February 3rd, 2014 - How I'm learning Korean.

Running Man Logo For over a year I have been hooked to Korean variety shows such as Family Outing Season 1 (Season 2 was weird so I didn't watch it), Running Man, Barefoot Friends (Diving sequence, after that they did home-cooked meals and then got canceled), Cool Kiz on the Block(also known as "Our Neighborhood Arts and Physical Education"), The Human Condition(인간의 조건), Gag Concert, Happy Together, and sometimes Hello Counselor (link to YouTube) and Infinite Challenge.

Update: Apparently KBS has quite a few episodes on YouTube, and they are translated to English here. However, I think they aren't updating to the latest episodes.

Through them and with the help of a friend at work, I've managed to discern a few words and phrases. It also helps that the Korean language borrows many words from Chinese and English. After watching the shows for so long I figured it would help to figure out how to actually read Korean.

I had been told the alphabet was very easy to understand and figure out how to read and the hardest part would be to figure out what the words meant. With some confidence, I searched for how to read Korean and found this link at the top. It helped me tremendously by introducing consonants and vowels individually and by providing words to read which are known in the English language.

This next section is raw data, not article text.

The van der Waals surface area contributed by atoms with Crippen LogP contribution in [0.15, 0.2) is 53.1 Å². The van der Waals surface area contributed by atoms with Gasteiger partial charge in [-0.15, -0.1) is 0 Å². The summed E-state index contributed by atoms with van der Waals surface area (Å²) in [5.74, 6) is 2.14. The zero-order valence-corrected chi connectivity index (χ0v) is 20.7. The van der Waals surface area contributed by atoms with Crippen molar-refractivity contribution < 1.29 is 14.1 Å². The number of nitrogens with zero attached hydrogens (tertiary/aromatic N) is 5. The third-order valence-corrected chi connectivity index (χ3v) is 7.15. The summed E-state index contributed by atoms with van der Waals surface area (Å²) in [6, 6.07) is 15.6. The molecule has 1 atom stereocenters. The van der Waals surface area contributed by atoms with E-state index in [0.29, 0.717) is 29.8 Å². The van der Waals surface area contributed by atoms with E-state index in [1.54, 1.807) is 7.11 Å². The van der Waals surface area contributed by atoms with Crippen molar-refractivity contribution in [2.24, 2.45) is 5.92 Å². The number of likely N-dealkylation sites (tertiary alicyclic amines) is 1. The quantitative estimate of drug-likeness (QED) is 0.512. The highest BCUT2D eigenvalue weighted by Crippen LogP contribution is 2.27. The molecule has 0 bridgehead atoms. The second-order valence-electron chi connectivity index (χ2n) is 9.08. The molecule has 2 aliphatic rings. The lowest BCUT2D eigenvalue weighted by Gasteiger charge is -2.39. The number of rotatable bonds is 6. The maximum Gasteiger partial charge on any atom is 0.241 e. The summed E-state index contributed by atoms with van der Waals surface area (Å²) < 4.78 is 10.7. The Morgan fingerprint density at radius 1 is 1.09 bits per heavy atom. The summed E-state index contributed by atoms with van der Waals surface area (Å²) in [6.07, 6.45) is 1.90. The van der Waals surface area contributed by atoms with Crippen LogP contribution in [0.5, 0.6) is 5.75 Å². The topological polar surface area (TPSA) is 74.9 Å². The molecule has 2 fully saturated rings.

http://www.learnlangs.com/RWP/Korean/index.htm

The website would benefit from providing sound bites for the words in order to hear the letters pronounced in a phrase. However, I'm sure you can just copy it to google translate and have it pronounce the words for you.

But in the meantime, here are the pronounciations for korean vowels. By adding an extra line to the vowel, you add a "Y" sound.

Hanja [ㅏ] [ㅑ] [ㅓ] [ㅕ] [ㅗ] [ㅛ] [ㅜ] [ㅠ] [ㅡ] [ㅣ]
sound a ya eo yeo o yo u yu eu i
And common combination vowels:
[ㅐ] [ㅒ] [ㅔ] [ㅖ]
ae yae e ye

After reading all 5 lessons available and attempting some of the exercises, I started practicing by writing words I know and checking later on if they were correct. Asian TV shows also have the habit of highlighting O.S. (Off-Screen) phrases on screen or to emphasize a phrase previously said. These have helped tremendously for me to attempt to read them and train reading speed.

As time goes on, I hope to be able to read fluently off the screen, even if I don't understand what they actually mean. Eventually I will.

화이팅! (hwa-i-ting!) where t sounds like ㄊ in Chinese, or T like Time in English.